Originally published in Politico Magazine.
A few weeks before Alexandria Ocasio-Cortez won her New York congressional primary, Boston City Councilor Ayanna Pressley spoke to a roomful of young Democrats at the Bell-in-Hand, a Boston tavern that dates back to 1795. She was explaining why she should unseat a congressman who, she suggested, might as well have been in office for that long.
It wasn’t that her opponent in Massachusetts’ 7th District, 10-term Rep. Michael Capuano, had a voting record that was objectionable, or had neglected the district for a national profile—the standard complaints you hear in a primary challenge. Instead, it was a question of approach, of personal history translated to legislative priorities, of the value in filling Massachusetts’ only majority-minority district—currently served by a 66-year-old white man—with a 44-year-old black woman who has experienced the struggles of the inner city. Pressley talked, with a lyrical lilt, about growing up in Chicago with a single mother; her father’s incarceration; her survival of sexual assault. She said she’d draw renewed attention to the economic and social disparities within the district, the way income and life expectancy vary precinct by precinct.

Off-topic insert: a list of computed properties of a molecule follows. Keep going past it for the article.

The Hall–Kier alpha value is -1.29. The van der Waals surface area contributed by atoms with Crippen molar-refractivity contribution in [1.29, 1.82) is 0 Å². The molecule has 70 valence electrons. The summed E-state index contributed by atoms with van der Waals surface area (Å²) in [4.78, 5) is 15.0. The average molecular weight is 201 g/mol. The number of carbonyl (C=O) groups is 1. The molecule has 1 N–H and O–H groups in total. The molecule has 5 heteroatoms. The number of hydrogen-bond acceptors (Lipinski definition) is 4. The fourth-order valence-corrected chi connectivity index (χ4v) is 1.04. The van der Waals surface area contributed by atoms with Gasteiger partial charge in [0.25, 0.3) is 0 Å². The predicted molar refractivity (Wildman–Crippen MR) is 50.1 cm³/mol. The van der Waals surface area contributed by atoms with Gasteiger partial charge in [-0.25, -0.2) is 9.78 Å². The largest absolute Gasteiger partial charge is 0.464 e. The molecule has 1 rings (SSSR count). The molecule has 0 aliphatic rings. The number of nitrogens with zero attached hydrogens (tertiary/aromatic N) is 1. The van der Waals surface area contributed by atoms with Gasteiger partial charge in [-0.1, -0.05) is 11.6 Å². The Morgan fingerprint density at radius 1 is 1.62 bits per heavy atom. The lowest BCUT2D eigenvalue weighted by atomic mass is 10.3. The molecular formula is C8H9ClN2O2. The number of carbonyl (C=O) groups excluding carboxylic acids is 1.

“Voting the right way is one thing,” Pressley told the group. “But I want to lead, and I want to legislate our values.”
The Pressley-Capuano contest, which takes place September 4, is not just another battle in the civil war between the Democratic Party’s progressive left and its moderate center. Instead, this race tells a different story about the party, and its clogged pipeline of talent.
Read the rest here.